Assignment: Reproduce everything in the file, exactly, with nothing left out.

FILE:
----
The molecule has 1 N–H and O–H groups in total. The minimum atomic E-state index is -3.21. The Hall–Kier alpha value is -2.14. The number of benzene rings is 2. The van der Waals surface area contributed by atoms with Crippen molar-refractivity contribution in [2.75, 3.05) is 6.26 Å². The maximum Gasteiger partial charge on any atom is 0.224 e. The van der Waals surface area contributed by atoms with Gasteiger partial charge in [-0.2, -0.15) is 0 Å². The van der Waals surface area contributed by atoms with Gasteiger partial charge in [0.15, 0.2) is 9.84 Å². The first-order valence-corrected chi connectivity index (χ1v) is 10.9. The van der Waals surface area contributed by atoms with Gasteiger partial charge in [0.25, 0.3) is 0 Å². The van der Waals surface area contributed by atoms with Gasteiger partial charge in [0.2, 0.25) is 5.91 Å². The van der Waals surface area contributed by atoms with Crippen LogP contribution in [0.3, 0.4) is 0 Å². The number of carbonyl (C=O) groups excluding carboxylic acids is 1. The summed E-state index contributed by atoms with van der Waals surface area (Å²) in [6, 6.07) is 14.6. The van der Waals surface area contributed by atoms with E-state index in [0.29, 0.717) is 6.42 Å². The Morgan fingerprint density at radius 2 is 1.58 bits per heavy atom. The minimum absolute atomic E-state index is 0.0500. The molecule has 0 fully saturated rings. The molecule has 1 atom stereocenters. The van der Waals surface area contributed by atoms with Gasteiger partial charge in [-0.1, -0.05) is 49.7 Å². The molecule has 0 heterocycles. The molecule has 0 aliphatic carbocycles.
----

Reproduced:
The molecule has 1 N–H and O–H groups in total. The minimum atomic E-state index is -3.21. The Hall–Kier alpha value is -2.14. The number of benzene rings is 2. The van der Waals surface area contributed by atoms with Crippen molar-refractivity contribution in [2.75, 3.05) is 6.26 Å². The maximum Gasteiger partial charge on any atom is 0.224 e. The van der Waals surface area contributed by atoms with Gasteiger partial charge in [-0.2, -0.15) is 0 Å². The van der Waals surface area contributed by atoms with Gasteiger partial charge in [0.15, 0.2) is 9.84 Å². The first-order valence-corrected chi connectivity index (χ1v) is 10.9. The van der Waals surface area contributed by atoms with Gasteiger partial charge in [0.25, 0.3) is 0 Å². The van der Waals surface area contributed by atoms with Gasteiger partial charge in [0.2, 0.25) is 5.91 Å². The van der Waals surface area contributed by atoms with Crippen LogP contribution in [0.3, 0.4) is 0 Å². The number of carbonyl (C=O) groups excluding carboxylic acids is 1. The summed E-state index contributed by atoms with van der Waals surface area (Å²) in [6, 6.07) is 14.6. The van der Waals surface area contributed by atoms with E-state index in [0.29, 0.717) is 6.42 Å². The Morgan fingerprint density at radius 2 is 1.58 bits per heavy atom. The minimum absolute atomic E-state index is 0.0500. The molecule has 0 fully saturated rings. The molecule has 1 atom stereocenters. The van der Waals surface area contributed by atoms with Gasteiger partial charge in [-0.1, -0.05) is 49.7 Å². The molecule has 0 heterocycles. The molecule has 0 aliphatic carbocycles.